TSMC’s revenue trend
TSMC (TSM) earns revenue by manufacturing chips for other chipmakers on its process nodes. As seen from the graph below, the first half tends to be weaker for TSMC than the second half, as it has high exposure to consumer electronics like smartphones and GPUs (graphics processing units), which witness seasonal demand in the second half.
TSMC reported double-digit YoY (year-over-year) growth in the fourth quarter of 2017 and the first half of 2018, as it benefitted from the cryptocurrency boom, which boosted demand for NVIDIA’s (NVDA) GPUs and Bitmain’s ASICs (application-specific integrated circuits). This demand vanished as the crypto boom faded in June 2018, thereby reducing the revenue growth rate in the seasonally strong second half.
In the third quarter, TSMC’s revenue rose 8.2% sequentially and 2% YoY to $8.5 billion, beating the higher end of its own guidance of $8.28 billion–$8.38 billion and analysts’ estimate of $8.4 billion. This better-than-expected growth came despite its virus infection, which impacted three days of production. TSMC managed to recover ~75% of the affected shipments.
The sequential growth was driven by 35% growth in the computer market as NVIDIA (NVDA) launched its Turing GPU architecture, which TSMC manufactures GPUs for. TSMC reported 24% growth in the communication market as Apple (AAPL) launched its iPhone XS and XS Max, which use TSMC’s A12 chips. Apple is set to launch its budget offering iPhone XR in the fourth quarter, which is expected to boost iPhone shipment volumes.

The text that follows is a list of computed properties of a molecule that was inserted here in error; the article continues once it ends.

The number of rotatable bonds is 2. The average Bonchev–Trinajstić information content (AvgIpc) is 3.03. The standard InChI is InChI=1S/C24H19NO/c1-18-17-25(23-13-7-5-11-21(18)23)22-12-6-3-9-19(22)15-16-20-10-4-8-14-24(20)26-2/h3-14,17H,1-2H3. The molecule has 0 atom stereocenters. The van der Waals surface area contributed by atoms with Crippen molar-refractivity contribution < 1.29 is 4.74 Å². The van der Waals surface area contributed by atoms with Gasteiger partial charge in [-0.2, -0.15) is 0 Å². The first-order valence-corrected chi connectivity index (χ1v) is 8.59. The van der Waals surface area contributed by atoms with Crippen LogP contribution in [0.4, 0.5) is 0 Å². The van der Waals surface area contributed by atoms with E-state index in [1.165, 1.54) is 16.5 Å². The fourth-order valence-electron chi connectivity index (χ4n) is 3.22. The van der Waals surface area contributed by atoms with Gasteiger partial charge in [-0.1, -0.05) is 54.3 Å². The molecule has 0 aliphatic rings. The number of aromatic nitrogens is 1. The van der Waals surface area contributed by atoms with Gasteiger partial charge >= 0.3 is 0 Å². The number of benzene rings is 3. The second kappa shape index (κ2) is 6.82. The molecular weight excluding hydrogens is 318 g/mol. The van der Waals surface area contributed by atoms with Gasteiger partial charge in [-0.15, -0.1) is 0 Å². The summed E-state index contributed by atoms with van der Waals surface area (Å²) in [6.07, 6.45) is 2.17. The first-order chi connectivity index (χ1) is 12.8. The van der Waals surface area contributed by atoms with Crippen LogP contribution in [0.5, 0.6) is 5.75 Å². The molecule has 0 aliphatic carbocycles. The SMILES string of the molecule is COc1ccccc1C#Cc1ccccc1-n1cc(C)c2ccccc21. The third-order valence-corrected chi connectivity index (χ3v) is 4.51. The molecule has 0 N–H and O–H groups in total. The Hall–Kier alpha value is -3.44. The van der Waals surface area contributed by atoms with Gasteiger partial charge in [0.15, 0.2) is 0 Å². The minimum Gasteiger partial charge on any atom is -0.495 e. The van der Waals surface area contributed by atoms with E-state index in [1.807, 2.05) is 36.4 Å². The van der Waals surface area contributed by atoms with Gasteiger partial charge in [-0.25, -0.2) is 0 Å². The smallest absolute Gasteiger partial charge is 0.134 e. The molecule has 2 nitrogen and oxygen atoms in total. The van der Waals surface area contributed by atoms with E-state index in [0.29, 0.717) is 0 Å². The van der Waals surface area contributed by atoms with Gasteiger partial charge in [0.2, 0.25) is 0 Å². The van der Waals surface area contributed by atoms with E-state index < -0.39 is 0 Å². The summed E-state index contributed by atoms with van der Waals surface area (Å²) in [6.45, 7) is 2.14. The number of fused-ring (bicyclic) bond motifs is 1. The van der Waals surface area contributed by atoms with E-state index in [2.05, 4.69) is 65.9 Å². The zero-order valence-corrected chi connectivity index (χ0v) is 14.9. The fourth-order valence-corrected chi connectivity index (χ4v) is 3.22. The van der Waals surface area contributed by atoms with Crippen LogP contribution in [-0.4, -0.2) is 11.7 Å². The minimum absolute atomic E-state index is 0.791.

TSMC’s 2% YoY growth came as it was the first to start production on the 7-nm (nanometer) node, which helped it secure new orders from Advanced Micro Devices (AMD) and other chip makers.
Revenue by process node
In the fourth quarter, TSMC earned 11% of its revenue from 7-nm, 6% from 10-nm, and 25% from 16/20 nm. The revenue contribution from 28-nm fell to 19% from 23% in the second quarter, as the process node’s utilization rate fell below 90% due to an oversupply of 28-nm chips. TSMC reduced its fourth-quarter and full-year 2018 revenue guidance as the crypto decline continues. We’ll discuss this decline next.
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